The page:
The game already abstracts concepts and whole production lines into “generalist” facilities. Recipes are the abstraction of the processes used to produce output. This means we do not need to specialize facilities, which is a very good thing for us.

I feel that new players and companies should play an important role in the economy, and established players should not be viewed as adding more value to the economy based merely on longevity. Rather, a company’s value is determined solely by its capacity to produce meaningful resources.

To this end, I feel that an Extractor should maintain the same production capabilities for all players, regardless of how long the company has been in business. I am strongly opposed to permanent upgrades for facilities.

That leaves a problem though, how do you increase the production capacity of a facility? I feel there are (at least) two meaningful responses to that question:

  1. Recipe variation. Additional recipes should be added to all facilities to allow production in larger batches using additional materials as inputs.

Using the extractor as an example, a “Coolant” resource could be required for a recipe that has an increased yield. Following along with viewing recipes as an abstraction of production process, this would simulate more advanced drilling methods.

  1. Consumable facility modules. If anyone is familiar with Factorio, you will likely recognize this fairly quickly. Each facility could have a number of specialization module slots. Modules should come in a variety of flavors, or multiple tiers. The most basic would be a production efficiency module.

Modules would have a production life, which would be consumed during the production process. That is, for example, a module may have a lifetime of 100 hours. Each production cycle reduces the remaining life of the module.

Where PrUn modules would differ from Factorio modules is that they would out of necessity be specialized towards particular resources. A standard “Efficiency” module may work whereby cycle times can be reduced. However, most modules would necessarily be specialized to a particular resource as a way of abstractly representing a facility being geared towards a particular production line.

For example, a GRN production efficiency module could be installed in a farmstead. This would provide a decrease in cycle times and represents the farmstead being geared towards GRN production. Out of necessity, a corresponding increase in production cycle times would be felt if other recipes were to be used.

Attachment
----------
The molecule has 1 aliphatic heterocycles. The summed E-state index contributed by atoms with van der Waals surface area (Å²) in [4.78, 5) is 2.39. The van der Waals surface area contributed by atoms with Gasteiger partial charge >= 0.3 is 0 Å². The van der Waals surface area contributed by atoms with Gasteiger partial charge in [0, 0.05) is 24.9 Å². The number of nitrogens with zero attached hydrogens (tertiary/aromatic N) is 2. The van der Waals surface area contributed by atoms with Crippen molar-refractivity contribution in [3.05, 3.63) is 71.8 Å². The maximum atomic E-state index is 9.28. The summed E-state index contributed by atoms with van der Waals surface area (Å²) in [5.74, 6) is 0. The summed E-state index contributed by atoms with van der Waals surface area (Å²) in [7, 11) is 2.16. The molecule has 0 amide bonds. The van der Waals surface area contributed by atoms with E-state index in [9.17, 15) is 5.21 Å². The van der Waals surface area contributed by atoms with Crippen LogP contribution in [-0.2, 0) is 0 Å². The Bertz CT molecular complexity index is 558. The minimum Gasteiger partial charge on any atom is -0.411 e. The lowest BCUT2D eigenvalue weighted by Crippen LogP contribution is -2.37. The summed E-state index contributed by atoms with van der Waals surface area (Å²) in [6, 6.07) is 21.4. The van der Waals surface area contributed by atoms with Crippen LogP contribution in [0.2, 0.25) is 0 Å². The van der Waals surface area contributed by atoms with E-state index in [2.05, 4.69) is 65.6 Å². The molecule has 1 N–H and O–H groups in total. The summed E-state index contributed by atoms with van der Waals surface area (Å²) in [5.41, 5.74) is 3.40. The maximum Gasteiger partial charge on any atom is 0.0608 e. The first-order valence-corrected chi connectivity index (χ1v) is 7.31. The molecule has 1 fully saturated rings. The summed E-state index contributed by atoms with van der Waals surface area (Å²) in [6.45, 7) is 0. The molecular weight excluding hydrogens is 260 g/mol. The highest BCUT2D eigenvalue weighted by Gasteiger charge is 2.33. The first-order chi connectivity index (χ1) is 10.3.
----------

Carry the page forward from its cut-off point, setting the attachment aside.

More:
Extractors could use modules that specialize it towards particular resources, with a reduced or nill yield of secondary resources.

I believe a combination of both approaches should be used. This allows new players to immediately utilize more advanced methods where they have access to the required materials. However, it still gives a large advantage to established players who may have the capital, network, and experience to achieve higher output values.

I feel it is very important that new players/companies are in no way disadvantaged simply because they are new. Of course, lower capital is a disadvantage, but this does not only affect new players.

As a tangent, I feel that recipes should be grouped together based on their output. When starting a production cycle, you should choose the desired output, then select a specific variant recipe to run.


#13

On a business trip right now, so I don’t have the time to reply in depth. But just wanted to leave a note saying I very much appreciate your well thought-through and eloquent feedback :slight_smile:


#14

“Consumable” meaning “non-permanent”, correct? Providing a temporary bonus like a miniature, one-player CoGC program? Sounds good to me.


#15

Yes, temporary. The proposed module would be consumed based on the length of time for which it is applied.


#16

Well a consumable upgrade is just another way to say “upkeep cost” or “maintenance cost” for a permanent upgrade.

The end result is identical. You need to pay something / time for a benefit.


#17

A maintenance cost for a permanent upgrade becomes compulsory and, so long as upgrades are permanent, a player cannot recover from a poor choice.

A temporary upgrade does not give an ongoing liability. This provides more flexibility, and I believe is more congruent with the overall design goals.


#18

Why would you implement it in such a way that it becomes compulsory? That sounds silly.

If it’s not paid you don’t gain the upgrade efficiency, same as with luxury consumable…